The history of Argentina’s foreign debt is sketched out, along with the problems the debt (and whatever attending corruption came with it) contributed to for the population of Argentina.  Things get super ugly, as things do, during the military dictatorship of the 70s/80s.

The debt gets very huge and the economy tanks, but the population can do very little about macroeconomics when the leadership is actively murdering opposition.

Argentina has really been in a state of economic crisis or at least crisis-adjacent ever since.  Being unable to untangle itself from a considerable foreign-held debt has had some pretty crippling effects, and addressing the problems has been insanely complicated.

Economic collapse and a president evacuated from the Casa Rosada by helicopter.  NOT IDEAL.
The next four guys came and went within EIGHT DAYS.

The museum ends with the economic policies of Néstor Kirchner and the restructuring of the debt.  Wish I could say it stops in 2007 because everything got super rad after that, but alas. As of this posting, Twitter is flush with memes by Argentines laugh-crying their way through the latest plunge of the peso.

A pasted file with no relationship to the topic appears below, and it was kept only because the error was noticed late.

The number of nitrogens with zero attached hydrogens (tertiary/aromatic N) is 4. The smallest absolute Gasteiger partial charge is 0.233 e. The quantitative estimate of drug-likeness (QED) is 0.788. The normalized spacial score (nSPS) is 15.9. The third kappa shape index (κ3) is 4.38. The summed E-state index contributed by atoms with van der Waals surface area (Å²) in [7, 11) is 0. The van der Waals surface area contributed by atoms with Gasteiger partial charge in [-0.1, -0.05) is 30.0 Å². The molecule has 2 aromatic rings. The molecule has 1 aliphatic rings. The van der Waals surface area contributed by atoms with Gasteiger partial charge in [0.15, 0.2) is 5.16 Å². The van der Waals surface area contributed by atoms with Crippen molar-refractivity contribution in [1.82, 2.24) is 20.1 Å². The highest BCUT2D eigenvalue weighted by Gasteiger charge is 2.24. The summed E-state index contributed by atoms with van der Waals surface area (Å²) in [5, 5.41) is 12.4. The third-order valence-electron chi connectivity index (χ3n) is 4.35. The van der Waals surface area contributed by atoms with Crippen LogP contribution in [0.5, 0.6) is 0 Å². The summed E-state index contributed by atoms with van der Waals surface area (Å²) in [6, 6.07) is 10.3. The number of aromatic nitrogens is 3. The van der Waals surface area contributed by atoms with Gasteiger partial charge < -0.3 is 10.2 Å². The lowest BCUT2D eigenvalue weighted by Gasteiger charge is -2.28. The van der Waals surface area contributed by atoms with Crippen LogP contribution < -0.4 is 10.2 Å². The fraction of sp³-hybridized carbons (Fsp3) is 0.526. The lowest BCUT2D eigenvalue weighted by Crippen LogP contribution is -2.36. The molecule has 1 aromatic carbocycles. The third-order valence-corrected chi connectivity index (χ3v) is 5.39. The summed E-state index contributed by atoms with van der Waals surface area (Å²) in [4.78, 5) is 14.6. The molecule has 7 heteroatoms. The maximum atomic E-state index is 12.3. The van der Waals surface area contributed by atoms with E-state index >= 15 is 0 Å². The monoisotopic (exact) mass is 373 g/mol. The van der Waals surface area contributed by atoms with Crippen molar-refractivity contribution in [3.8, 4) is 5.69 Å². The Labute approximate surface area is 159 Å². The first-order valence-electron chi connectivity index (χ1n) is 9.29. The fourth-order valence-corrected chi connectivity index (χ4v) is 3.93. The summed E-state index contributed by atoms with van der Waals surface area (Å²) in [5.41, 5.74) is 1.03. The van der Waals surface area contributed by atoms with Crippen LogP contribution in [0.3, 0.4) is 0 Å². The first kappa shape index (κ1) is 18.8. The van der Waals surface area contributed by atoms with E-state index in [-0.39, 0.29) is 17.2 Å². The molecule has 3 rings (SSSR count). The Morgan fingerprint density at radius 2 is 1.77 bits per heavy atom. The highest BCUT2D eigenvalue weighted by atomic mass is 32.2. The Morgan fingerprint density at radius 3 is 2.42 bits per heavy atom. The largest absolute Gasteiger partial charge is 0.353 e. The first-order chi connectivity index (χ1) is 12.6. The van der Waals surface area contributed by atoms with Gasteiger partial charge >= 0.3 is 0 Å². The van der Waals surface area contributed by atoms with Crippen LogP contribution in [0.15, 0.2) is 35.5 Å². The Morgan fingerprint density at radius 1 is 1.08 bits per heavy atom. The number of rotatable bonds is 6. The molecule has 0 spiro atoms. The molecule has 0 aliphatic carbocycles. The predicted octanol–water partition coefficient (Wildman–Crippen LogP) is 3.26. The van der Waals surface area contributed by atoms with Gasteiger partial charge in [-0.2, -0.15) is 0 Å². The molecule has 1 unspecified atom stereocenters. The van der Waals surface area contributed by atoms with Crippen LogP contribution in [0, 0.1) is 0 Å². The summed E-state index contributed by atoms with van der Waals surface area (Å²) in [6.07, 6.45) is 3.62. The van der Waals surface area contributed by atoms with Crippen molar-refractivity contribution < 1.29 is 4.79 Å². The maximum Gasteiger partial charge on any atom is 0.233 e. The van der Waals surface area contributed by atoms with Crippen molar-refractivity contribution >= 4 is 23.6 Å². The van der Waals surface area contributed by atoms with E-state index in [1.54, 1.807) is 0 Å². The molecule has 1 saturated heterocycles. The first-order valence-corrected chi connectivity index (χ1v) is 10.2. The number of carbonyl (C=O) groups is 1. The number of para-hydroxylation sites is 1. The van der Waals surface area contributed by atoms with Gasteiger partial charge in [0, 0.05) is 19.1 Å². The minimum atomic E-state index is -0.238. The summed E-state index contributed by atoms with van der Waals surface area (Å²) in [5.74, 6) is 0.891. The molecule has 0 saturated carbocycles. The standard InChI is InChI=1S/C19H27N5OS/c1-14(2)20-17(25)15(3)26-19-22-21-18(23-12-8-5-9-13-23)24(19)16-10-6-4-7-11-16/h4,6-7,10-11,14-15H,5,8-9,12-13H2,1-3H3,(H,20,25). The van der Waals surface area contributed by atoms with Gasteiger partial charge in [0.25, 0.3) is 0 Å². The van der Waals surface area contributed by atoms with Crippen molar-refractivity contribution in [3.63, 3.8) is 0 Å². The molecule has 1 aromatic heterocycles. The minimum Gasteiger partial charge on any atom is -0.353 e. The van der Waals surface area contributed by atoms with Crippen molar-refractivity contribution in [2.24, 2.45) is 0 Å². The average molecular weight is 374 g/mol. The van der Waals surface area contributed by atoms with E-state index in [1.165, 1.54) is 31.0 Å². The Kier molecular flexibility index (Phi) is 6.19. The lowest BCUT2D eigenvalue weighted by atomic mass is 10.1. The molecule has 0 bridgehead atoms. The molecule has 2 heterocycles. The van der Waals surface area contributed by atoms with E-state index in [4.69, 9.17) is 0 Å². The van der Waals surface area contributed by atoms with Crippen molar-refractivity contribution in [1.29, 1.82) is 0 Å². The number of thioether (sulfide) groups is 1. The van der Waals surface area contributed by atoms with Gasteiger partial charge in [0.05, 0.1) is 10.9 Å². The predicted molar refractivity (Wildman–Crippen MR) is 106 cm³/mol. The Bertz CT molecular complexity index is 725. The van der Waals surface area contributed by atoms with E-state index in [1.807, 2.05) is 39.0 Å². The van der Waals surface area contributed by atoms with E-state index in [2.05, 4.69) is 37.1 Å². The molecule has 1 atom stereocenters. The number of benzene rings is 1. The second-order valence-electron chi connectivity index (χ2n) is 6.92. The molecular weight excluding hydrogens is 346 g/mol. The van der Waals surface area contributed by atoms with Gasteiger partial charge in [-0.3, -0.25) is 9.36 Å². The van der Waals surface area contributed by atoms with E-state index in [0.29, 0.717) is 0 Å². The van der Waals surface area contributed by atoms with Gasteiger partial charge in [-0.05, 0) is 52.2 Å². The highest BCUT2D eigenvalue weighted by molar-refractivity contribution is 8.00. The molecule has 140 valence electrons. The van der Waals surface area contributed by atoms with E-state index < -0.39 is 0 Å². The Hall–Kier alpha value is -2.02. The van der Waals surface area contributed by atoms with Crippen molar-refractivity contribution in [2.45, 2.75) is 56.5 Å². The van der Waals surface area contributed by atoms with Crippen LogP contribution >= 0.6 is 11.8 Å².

Comics and Debt

The museum has created a heck of a lot of sophisticated supplementary materials, including four entire comic books and a board game (you can read the comics online for free here).  There is a documentary.  There is a cartoon miniseries.  There is a stunning array of media available on the topic.

The museum is open from 9am to 9pm, Monday-Friday, and it’s free.  It’s across the street from the Facultad de Medicina stop on the D line of the subway.  If you aren’t near enough to visit, the website is quite robust, so you can absorb it from afar.  As a bonus, unrelated factoid, if you look at the top of the economics building, you’ll see a medical scene, as the building was originally the medical school.

“Today, we will be conducting the autopsy of the economy of Argentina…”